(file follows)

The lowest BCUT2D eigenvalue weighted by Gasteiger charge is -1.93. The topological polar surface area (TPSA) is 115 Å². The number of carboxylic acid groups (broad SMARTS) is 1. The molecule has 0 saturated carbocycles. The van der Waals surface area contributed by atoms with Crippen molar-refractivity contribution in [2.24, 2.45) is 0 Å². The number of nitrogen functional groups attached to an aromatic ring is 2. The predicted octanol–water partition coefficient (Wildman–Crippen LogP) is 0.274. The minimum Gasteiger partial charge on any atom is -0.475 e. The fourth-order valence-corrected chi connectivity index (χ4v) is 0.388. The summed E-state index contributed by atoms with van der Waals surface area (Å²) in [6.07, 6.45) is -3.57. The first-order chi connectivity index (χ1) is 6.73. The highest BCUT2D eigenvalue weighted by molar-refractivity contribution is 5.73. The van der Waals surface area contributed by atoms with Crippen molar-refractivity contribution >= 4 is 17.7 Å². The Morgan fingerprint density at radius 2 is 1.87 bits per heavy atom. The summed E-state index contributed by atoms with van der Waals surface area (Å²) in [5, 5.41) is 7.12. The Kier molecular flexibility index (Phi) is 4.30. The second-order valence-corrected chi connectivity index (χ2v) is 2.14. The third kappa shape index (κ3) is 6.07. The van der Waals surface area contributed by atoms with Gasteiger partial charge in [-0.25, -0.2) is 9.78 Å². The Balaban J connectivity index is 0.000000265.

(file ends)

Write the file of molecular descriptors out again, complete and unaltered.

The lowest BCUT2D eigenvalue weighted by Gasteiger charge is -1.93. The topological polar surface area (TPSA) is 115 Å². The number of carboxylic acid groups (broad SMARTS) is 1. The molecule has 0 saturated carbocycles. The van der Waals surface area contributed by atoms with Crippen molar-refractivity contribution in [2.24, 2.45) is 0 Å². The number of nitrogen functional groups attached to an aromatic ring is 2. The predicted octanol–water partition coefficient (Wildman–Crippen LogP) is 0.274. The minimum Gasteiger partial charge on any atom is -0.475 e. The fourth-order valence-corrected chi connectivity index (χ4v) is 0.388. The summed E-state index contributed by atoms with van der Waals surface area (Å²) in [6.07, 6.45) is -3.57. The first-order chi connectivity index (χ1) is 6.73. The highest BCUT2D eigenvalue weighted by molar-refractivity contribution is 5.73. The van der Waals surface area contributed by atoms with Crippen molar-refractivity contribution >= 4 is 17.7 Å². The Morgan fingerprint density at radius 2 is 1.87 bits per heavy atom. The summed E-state index contributed by atoms with van der Waals surface area (Å²) in [5, 5.41) is 7.12. The Kier molecular flexibility index (Phi) is 4.30. The second-order valence-corrected chi connectivity index (χ2v) is 2.14. The third kappa shape index (κ3) is 6.07. The van der Waals surface area contributed by atoms with Gasteiger partial charge in [-0.25, -0.2) is 9.78 Å². The Balaban J connectivity index is 0.000000265.